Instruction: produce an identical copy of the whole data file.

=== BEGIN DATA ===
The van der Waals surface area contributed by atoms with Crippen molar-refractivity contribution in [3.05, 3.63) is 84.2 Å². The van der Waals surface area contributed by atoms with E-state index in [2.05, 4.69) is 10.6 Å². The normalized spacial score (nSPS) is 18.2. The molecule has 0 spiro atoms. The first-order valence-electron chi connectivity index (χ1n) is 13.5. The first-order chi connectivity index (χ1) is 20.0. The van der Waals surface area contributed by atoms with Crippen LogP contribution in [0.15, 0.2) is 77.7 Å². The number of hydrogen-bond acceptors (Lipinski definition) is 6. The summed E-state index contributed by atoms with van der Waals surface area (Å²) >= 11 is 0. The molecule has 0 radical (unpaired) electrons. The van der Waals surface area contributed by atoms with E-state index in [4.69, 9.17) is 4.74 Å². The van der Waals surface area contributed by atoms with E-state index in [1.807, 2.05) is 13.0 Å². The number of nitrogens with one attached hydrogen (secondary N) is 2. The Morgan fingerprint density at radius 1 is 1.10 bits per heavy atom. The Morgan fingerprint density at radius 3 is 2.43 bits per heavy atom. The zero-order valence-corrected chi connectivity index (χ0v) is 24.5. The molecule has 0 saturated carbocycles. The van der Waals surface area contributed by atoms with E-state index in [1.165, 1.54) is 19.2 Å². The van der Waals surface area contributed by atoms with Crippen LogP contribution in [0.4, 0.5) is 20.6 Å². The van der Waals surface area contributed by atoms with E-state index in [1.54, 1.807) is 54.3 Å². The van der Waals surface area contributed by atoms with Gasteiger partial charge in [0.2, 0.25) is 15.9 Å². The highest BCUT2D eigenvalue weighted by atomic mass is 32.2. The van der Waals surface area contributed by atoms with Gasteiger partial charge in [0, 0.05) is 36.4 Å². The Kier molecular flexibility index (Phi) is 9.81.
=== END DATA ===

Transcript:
The van der Waals surface area contributed by atoms with Crippen molar-refractivity contribution in [3.05, 3.63) is 84.2 Å². The van der Waals surface area contributed by atoms with E-state index in [2.05, 4.69) is 10.6 Å². The normalized spacial score (nSPS) is 18.2. The molecule has 0 spiro atoms. The first-order valence-electron chi connectivity index (χ1n) is 13.5. The first-order chi connectivity index (χ1) is 20.0. The van der Waals surface area contributed by atoms with Crippen LogP contribution in [0.15, 0.2) is 77.7 Å². The number of hydrogen-bond acceptors (Lipinski definition) is 6. The summed E-state index contributed by atoms with van der Waals surface area (Å²) >= 11 is 0. The molecule has 0 radical (unpaired) electrons. The van der Waals surface area contributed by atoms with E-state index in [4.69, 9.17) is 4.74 Å². The van der Waals surface area contributed by atoms with E-state index in [1.807, 2.05) is 13.0 Å². The number of nitrogens with one attached hydrogen (secondary N) is 2. The Morgan fingerprint density at radius 1 is 1.10 bits per heavy atom. The Morgan fingerprint density at radius 3 is 2.43 bits per heavy atom. The zero-order valence-corrected chi connectivity index (χ0v) is 24.5. The molecule has 0 saturated carbocycles. The van der Waals surface area contributed by atoms with E-state index in [1.165, 1.54) is 19.2 Å². The van der Waals surface area contributed by atoms with Crippen LogP contribution in [0.4, 0.5) is 20.6 Å². The van der Waals surface area contributed by atoms with E-state index in [1.54, 1.807) is 54.3 Å². The van der Waals surface area contributed by atoms with Gasteiger partial charge in [0.2, 0.25) is 15.9 Å². The highest BCUT2D eigenvalue weighted by atomic mass is 32.2. The van der Waals surface area contributed by atoms with Gasteiger partial charge in [0, 0.05) is 36.4 Å². The Kier molecular flexibility index (Phi) is 9.81.